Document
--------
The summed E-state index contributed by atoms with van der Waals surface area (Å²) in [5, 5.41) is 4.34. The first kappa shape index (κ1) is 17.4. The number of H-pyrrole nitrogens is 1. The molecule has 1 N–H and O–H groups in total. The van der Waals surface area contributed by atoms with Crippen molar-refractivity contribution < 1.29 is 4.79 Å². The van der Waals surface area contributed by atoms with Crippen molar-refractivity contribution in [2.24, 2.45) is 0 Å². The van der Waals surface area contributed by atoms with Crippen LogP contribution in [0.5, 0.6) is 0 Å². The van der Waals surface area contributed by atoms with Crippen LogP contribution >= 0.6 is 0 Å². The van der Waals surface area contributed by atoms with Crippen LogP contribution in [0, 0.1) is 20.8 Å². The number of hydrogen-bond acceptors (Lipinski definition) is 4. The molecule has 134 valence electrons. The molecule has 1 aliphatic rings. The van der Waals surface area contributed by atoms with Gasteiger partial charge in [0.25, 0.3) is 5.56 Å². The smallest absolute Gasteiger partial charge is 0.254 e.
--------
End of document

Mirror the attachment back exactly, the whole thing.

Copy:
The summed E-state index contributed by atoms with van der Waals surface area (Å²) in [5, 5.41) is 4.34. The first kappa shape index (κ1) is 17.4. The number of H-pyrrole nitrogens is 1. The molecule has 1 N–H and O–H groups in total. The van der Waals surface area contributed by atoms with Crippen molar-refractivity contribution < 1.29 is 4.79 Å². The van der Waals surface area contributed by atoms with Crippen molar-refractivity contribution in [2.24, 2.45) is 0 Å². The van der Waals surface area contributed by atoms with Crippen LogP contribution in [0.5, 0.6) is 0 Å². The van der Waals surface area contributed by atoms with Crippen LogP contribution >= 0.6 is 0 Å². The van der Waals surface area contributed by atoms with Crippen LogP contribution in [0, 0.1) is 20.8 Å². The number of hydrogen-bond acceptors (Lipinski definition) is 4. The molecule has 134 valence electrons. The molecule has 1 aliphatic rings. The van der Waals surface area contributed by atoms with Gasteiger partial charge in [0.25, 0.3) is 5.56 Å². The smallest absolute Gasteiger partial charge is 0.254 e.